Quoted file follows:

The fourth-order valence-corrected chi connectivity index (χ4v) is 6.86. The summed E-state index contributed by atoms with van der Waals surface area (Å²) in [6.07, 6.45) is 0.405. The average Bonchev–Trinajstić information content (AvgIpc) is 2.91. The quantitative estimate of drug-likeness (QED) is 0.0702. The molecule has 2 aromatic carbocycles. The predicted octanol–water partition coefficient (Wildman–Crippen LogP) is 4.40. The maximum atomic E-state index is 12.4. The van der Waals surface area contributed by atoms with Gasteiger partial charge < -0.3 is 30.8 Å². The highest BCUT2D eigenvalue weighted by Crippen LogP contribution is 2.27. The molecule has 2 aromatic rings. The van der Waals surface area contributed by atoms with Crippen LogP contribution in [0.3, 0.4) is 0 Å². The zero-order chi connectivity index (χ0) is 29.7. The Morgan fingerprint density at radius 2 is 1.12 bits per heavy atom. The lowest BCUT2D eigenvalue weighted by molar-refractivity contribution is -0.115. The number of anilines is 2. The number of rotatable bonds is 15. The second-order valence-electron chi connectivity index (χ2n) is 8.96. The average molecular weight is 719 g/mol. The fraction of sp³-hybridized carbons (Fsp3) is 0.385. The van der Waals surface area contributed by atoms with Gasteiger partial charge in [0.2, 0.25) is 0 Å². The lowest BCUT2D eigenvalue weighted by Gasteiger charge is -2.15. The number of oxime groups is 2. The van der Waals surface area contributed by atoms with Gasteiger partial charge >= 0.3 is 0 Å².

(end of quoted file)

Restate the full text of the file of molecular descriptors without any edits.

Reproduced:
The fourth-order valence-corrected chi connectivity index (χ4v) is 6.86. The summed E-state index contributed by atoms with van der Waals surface area (Å²) in [6.07, 6.45) is 0.405. The average Bonchev–Trinajstić information content (AvgIpc) is 2.91. The quantitative estimate of drug-likeness (QED) is 0.0702. The molecule has 2 aromatic carbocycles. The predicted octanol–water partition coefficient (Wildman–Crippen LogP) is 4.40. The maximum atomic E-state index is 12.4. The van der Waals surface area contributed by atoms with Gasteiger partial charge < -0.3 is 30.8 Å². The highest BCUT2D eigenvalue weighted by Crippen LogP contribution is 2.27. The molecule has 2 aromatic rings. The van der Waals surface area contributed by atoms with Crippen LogP contribution in [0.3, 0.4) is 0 Å². The zero-order chi connectivity index (χ0) is 29.7. The Morgan fingerprint density at radius 2 is 1.12 bits per heavy atom. The lowest BCUT2D eigenvalue weighted by molar-refractivity contribution is -0.115. The number of anilines is 2. The number of rotatable bonds is 15. The second-order valence-electron chi connectivity index (χ2n) is 8.96. The average molecular weight is 719 g/mol. The fraction of sp³-hybridized carbons (Fsp3) is 0.385. The van der Waals surface area contributed by atoms with Gasteiger partial charge in [0.2, 0.25) is 0 Å². The lowest BCUT2D eigenvalue weighted by Gasteiger charge is -2.15. The number of oxime groups is 2. The van der Waals surface area contributed by atoms with Gasteiger partial charge >= 0.3 is 0 Å².